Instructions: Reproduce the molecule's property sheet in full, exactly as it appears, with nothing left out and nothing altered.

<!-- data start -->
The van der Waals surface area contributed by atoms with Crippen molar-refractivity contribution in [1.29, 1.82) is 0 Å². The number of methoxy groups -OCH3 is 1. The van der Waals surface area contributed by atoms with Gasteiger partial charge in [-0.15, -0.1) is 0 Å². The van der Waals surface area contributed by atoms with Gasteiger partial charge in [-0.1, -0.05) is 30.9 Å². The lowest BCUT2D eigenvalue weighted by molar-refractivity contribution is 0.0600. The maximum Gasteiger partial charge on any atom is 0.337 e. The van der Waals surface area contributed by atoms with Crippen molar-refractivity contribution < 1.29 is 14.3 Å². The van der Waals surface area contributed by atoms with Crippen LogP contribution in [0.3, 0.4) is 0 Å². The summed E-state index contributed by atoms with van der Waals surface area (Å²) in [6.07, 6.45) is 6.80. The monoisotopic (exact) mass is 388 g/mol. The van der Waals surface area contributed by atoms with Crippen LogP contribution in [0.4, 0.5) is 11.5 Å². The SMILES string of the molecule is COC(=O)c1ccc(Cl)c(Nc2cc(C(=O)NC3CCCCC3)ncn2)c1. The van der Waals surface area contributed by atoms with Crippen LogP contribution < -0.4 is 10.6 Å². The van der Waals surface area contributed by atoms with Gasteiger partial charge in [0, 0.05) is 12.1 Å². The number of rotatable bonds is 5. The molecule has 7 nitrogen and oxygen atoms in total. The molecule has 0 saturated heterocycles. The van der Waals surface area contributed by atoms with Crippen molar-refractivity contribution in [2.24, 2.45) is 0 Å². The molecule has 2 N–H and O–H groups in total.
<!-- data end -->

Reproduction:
The van der Waals surface area contributed by atoms with Crippen molar-refractivity contribution in [1.29, 1.82) is 0 Å². The number of methoxy groups -OCH3 is 1. The van der Waals surface area contributed by atoms with Gasteiger partial charge in [-0.15, -0.1) is 0 Å². The van der Waals surface area contributed by atoms with Gasteiger partial charge in [-0.1, -0.05) is 30.9 Å². The lowest BCUT2D eigenvalue weighted by molar-refractivity contribution is 0.0600. The maximum Gasteiger partial charge on any atom is 0.337 e. The van der Waals surface area contributed by atoms with Crippen molar-refractivity contribution < 1.29 is 14.3 Å². The van der Waals surface area contributed by atoms with Crippen LogP contribution in [0.3, 0.4) is 0 Å². The summed E-state index contributed by atoms with van der Waals surface area (Å²) in [6.07, 6.45) is 6.80. The monoisotopic (exact) mass is 388 g/mol. The van der Waals surface area contributed by atoms with Crippen LogP contribution in [0.4, 0.5) is 11.5 Å². The SMILES string of the molecule is COC(=O)c1ccc(Cl)c(Nc2cc(C(=O)NC3CCCCC3)ncn2)c1. The van der Waals surface area contributed by atoms with Crippen LogP contribution < -0.4 is 10.6 Å². The van der Waals surface area contributed by atoms with Gasteiger partial charge in [0, 0.05) is 12.1 Å². The number of rotatable bonds is 5. The molecule has 7 nitrogen and oxygen atoms in total. The molecule has 0 saturated heterocycles. The van der Waals surface area contributed by atoms with Crippen molar-refractivity contribution in [2.24, 2.45) is 0 Å². The molecule has 2 N–H and O–H groups in total.